The 'QWTrackingClient' class (in the QWCommon library) enhances 'QWClientBase' by using a tracking file to hold information about the last-received message.  As such, client programs created by extending the 'QWTrackingClient' class will "remember" the last-received message before shutdown and request any missed messages after being restarted.  The client program implements a call-back to process the incoming messages (via 'MsgProcessorInterface').  The QWFileOutClient program is an example of this type of client.

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Example Transient Client

See the Web Services client documentation for more information.

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Example Persistent Client

See the Console Output Client, Cube Output Client, File Output Client and JNI Client Receiver documentation for more information.

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Open Source

The QWIDS product does not contain any proprietary components that require licensing if used for non-commercial use and is entirely open source. It uses the free OpenORB Java-based CORBA engine (found at http://openorb.sourceforge.net) for the framework of the server and clients using persistent connection push modes. For the storage of persistent client login information it uses the MySQL database engine, which is free for non-commercial use (see http://www.mysql.com for licensing terms). On the publisher and subscriber side IDLs, the open source, C++-based TAO CORBA engine has been used successfully to interface C-based programs with the QWServer modules. The C++ TAO CORBA engine is free for any usage, commercial or non-commercial.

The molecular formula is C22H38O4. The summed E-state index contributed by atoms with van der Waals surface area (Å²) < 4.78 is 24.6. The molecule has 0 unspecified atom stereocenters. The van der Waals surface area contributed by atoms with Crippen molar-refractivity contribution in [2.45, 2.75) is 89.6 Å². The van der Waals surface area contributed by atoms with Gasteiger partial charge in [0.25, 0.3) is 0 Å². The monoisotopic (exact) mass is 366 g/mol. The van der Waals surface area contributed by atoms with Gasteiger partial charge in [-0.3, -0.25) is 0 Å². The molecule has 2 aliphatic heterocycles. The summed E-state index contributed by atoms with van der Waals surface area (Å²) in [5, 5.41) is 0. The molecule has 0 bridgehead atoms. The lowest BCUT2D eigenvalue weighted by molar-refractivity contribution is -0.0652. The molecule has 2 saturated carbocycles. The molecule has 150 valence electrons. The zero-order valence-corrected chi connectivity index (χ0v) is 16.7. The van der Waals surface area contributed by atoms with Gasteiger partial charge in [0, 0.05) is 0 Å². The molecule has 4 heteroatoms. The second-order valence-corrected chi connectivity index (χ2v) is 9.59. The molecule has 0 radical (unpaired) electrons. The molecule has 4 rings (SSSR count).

ISTI provides the source code for all its components for free non-commercial usage with any delivery of the QWIDS product and thus it is an open-source product. ISTI has copyrighted the source code for the QWServer and all of its components that were developed by ISTI with ISTI funding. ISTI has developed several of the plug-in and client modules with its own funding and provides these at no additional cost with source code. In particular, ISTI has developed the QWViaFile and QWRelay feeder plug-in modules for the QWServer and also the QW File-Output Delivery Client on its own.  While these are proprietary components, we will provide these in source-code for free non-commercial usage.

Non-commercial usage in the context of this quote is that the CISN and ANSS can use the system to deliver any messages to any end-users. Any component of the system can be used for this message distribution. However, commercial entities may only use the QWRelayFeeder plug-in for receiving messages through this system and not for their own internal message distribution.

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Operating Systems

The QWIDS components for the server side roles have been tested on the following server operating systems and platforms:

The QWIDS components for persistent client side roles have been tested on the following operating systems:

The Web Services (WS) Transient Clients, using their web protocols, are able to run on any platform.

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The QWIDS components are depicted in Figure 1 above. A less detailed architecture showing the scalability of the system is shown in Figure 2 below.

Architecture Diagram

Figure 2 QWIDS architecture diagram showing message flow

An example of message flow (red lines show direction) from Data Provider 1 (DP1) through to the various Server modules (S#) which are downstream.  The flow of data is that DP1 generates a message and pushes the message to both S1 and S2, which in turn each push the message to S4 and S5. S4 also pushes the message to S5 and S6. The client C receives a pushed message from the servers if it is a persistently connected client or polls a service to obtain the message if it is a passive client (more on the client interactions later).